Troyd is an integration testing framework for Android apps. This tool can test apps while interacting with testers via a command-line interface; generate scenario-based tests by recording tester commands; and repeat generated tests as regression tests.
- Troyd: Integration Testing for Android. Jinseong Jeon and Jeffrey S. Foster. CS-TR-5013, Department of Computer Science, University of Maryland, College Park, Aug 2012.
To get started, install Android SDK first and set paths to Android base tools, e.g., adb, aapt, etc. You can do so by adding the followings to your profile:
ANDROID_HOME=$HOME/android-sdk # your own path here! export ANDROID_HOME PATH=$PATH:$ANDROID_HOME/tools PATH=$PATH:$ANDROID_HOME/platform-tools PATH=$PATH:$ANDROID_HOME/build-tools/19.0.0 # installed version number export PATH
You can either record your commands (to generate testcases)
$ ruby bin/rec.rb target.apk [options]
or just run commands without recording.
$ ruby bin/rec.rb target.apk --no-rec [options]
This script starts an emulator (if no real device is connected), rebuilds Troyd, a controller app, resigns the app under test, installs both the controller and target apps on the emulator or real device; launches the app, and then gives a prompt. At this point, you can control the target app via the commands. Note that all of your commands would be placed at a Ruby unit testing code. So, please stick to Ruby grammar, and don't forget quotation marks for text. Commands supported by Troyd are as follows:
> getViews > getActivities > back > down > up > menu > edit(idx,"text") > clear "text" > click "text" > clickOn x.y > clickLong "text" > clickIdx idx > clickImg idx > clickItem(idx, item) > drag("x.y", "x.y")
In addition to basic assertions in Ruby unit testing, Troyd offers the following assertions:
> assert_text "text" > assert_not_text "text" > assert_checked "text" > assert_died > assert_ads
Their detailed meanings are explained in our tech. report. For each meaningful testing scenario, name it:
> sofar "name"
Then, the script restarts the target app, and the commands you typed so far become a testcase named "test_name".
The following command stops all the recording, generates testcases, kills the emulator (if used), and cleans up everything:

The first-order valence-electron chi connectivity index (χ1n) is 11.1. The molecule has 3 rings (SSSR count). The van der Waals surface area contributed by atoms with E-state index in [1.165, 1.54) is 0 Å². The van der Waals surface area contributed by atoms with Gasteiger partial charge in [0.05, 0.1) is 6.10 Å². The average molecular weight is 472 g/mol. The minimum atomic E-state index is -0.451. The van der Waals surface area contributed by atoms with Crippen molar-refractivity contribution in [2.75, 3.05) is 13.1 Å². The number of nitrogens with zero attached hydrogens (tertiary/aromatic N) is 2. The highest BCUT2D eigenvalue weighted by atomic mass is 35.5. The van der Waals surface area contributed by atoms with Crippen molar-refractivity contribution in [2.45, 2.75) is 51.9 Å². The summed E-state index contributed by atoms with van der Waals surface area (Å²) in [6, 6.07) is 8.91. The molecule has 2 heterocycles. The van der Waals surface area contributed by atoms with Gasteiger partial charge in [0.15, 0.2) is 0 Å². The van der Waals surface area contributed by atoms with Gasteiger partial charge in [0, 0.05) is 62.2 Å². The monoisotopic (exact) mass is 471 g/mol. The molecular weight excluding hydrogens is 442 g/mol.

For instance, suppose you're generating a testcase for the scenario that clicking the "Refuse" button in the TOS page of ASTRO would stop the app. First, start Troyd with ASTRO app.
$ ruby bin/rec.rb com.metago.astro.apk
If you're using a device, it may take a couple of minutes to set up. Otherwise, this script generates a new virtual device and start an emulator, which takes much longer than real devices, of course.
If you can see the below prompt, then it's ready to record your commands:
According to the scenario, you may type the following commands:
> click "Refuse"
Then, the script actually clicks "Refuse" text on the screen, and kills the app. We'd like to check whether the app is indeed finished or not. Hence, place an assertion like this:
To finish this scenario, we need to name it somehow. Since Ruby's unit test cases are run in alphabetic order, a recommendation is to use capital letters if you'd like to give priority to certain test cases. In this example, once we click "Accept", we won't see the TOS page again. That is, this refusing scenario should be conducted before everything else; hence name it a word starting with a capital letter, like this:
> sofar Refuse
The commands recorded so far would be placed as a testcase as follows:
def test_Refuse click "Refuse" assert_died end
After finishing the recording by typing the finish command, you may find the auto-geranted Ruby script, testcases/com.metago.astro.rb, which has the above testcase.
Other generated testcases (in testcases directory) would be helpful to learn how to use above commands.
Once you recorded test cases, the target apk files and test cases will be placed at apks and testcases directories, respectively, with the same package name. You can run all the test cases:
$ ruby bin/trun.rb [options]
or particular ones:
$ ruby bin/trun.rb --only pkg1,pkg2 [options]
Note that its default option for avd is "-no-window", which means, you would not see any pop-up screen for emulators.
This script automatically generates a new emulator, and then, for each testcase, rebuilds Troyd, resigns the app, and runs the testcase. After finishing regression tests, it cleans up all remnants.